Cast: Riz Ahmed (Changez), Kate Hudson (Erica), Liev Schreiber (Bobby Lincoln), Kiefer Sutherland (Jim Cross), Om Puri (Abu), Shabana Azmi (Ammi), Martin Donovan (Ludlow Cooper), Meesha Shafi (Bina), Haluk Bilginer (Nazmi Kemal) and Nelsan Ellis (Wainwright).
Directior: Mira Nair
When film-makers decide to bring to life a beloved novel, somewhere in the process the magic of the book is lost. Mira Nair attempted to preserve the magic of Mohsin Hamid’s “The Reluctant Fundamentalist” by staying as true to the book as possible. The novel itself is quite complex and has so many intriguing layers that there wasn’t much need for Nair to change things in order to entice an audience but what was ambiguous in the book was clear cut in the movie. Fans of the book may feel like the mystery has disappeared.
Hamid’s novel is written as a one-sided conversation between a Pakistani man and an American tourist he meets sitting at a cafe in Lahore, Pakistan. The Pakistani man, named Changez Khan, recounts his life story of how he moved from Pakistan to America for college, how he fell in love with a girl mourning over her dead boyfriend, how he became engulfed in the luxuries of a position at a prominent firm, how the events of 9/11 effected his life and how he returned to Pakistan and became a university professor.
Mira Nair’s take on the famed novel added a lot more action, more concrete details where the book was ambiguous and a side story of a kidnapped American, who was a professor at the same university as Changez Khan and had ties to the CIA. The unknown man on the other end of Changez Khan’s conversation in the book was interpreted by Nair in her movie as Bobby Lincoln. Bobby was a journalist who was working with the CIA to obtain the whereabouts of the missing American professor.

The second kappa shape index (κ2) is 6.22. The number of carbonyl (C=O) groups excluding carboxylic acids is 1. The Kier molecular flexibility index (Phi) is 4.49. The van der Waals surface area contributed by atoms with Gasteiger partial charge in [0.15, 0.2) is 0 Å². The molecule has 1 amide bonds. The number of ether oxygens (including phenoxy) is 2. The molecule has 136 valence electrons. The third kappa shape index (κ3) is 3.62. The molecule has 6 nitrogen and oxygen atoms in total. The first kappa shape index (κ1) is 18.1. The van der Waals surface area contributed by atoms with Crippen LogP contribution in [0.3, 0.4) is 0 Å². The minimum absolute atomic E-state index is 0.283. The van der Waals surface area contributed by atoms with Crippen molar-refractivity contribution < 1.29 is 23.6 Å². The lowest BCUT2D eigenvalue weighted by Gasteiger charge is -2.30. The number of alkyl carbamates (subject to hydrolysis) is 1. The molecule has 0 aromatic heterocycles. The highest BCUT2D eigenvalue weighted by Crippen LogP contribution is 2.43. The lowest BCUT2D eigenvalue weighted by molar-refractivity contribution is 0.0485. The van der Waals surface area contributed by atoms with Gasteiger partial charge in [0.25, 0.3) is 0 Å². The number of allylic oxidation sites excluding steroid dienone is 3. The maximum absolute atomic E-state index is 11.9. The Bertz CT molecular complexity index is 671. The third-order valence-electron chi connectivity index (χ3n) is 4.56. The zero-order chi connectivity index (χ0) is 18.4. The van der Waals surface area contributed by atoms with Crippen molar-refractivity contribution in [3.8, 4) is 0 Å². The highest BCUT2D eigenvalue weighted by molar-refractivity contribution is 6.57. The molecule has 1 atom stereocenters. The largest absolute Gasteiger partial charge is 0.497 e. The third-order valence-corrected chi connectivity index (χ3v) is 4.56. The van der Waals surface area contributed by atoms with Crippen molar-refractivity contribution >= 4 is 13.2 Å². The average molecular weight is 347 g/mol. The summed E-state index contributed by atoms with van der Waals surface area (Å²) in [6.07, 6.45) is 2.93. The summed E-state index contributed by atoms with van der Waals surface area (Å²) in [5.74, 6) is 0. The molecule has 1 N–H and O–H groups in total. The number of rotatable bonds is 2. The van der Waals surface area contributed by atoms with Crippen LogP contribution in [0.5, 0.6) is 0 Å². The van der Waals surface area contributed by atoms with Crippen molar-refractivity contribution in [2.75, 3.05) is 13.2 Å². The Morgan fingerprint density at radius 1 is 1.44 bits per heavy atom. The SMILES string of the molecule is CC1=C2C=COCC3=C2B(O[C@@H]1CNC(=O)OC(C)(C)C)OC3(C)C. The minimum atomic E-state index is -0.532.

The tension between Changez and Bobby is electric the dialogues were very well written. The story moves back and forth in time with some excellent editing connecting Changez Khan’s present with his past. Nair’s use of music, especially some beautiful Sufi numbers truly adds to the beauty of the storyline.
Riz Ahmed was the perfect choice as Changez Khan, he definitely did the role justice. The audience’s emotions towards Changez is constantly changing and thanks to Riz Ahmed, he keeps the audience on their toes with his memorable performance. Liev Schreiber’s chemistry with Riz Ahmed translated well on screen. What fell flat though was Riz Ahmed’s romance with Kate Hudson. Hudson’s performance was a bit over acting as the mourning girlfriend and she looked too old to be playing opposite Riz Ahmed. The legendary Om Puri and Shabana Azmi were adorable as Riz Ahmed‘s liberal parents. Meesha Shafi provided some laughs as Riz Ahmed’s sister as well.
Overall this was a beautiful movie to watch especially in a time of turmoil like this it’s an eye-opener for people, both Muslims and non-Muslims, because nothing is ever truly what it seems.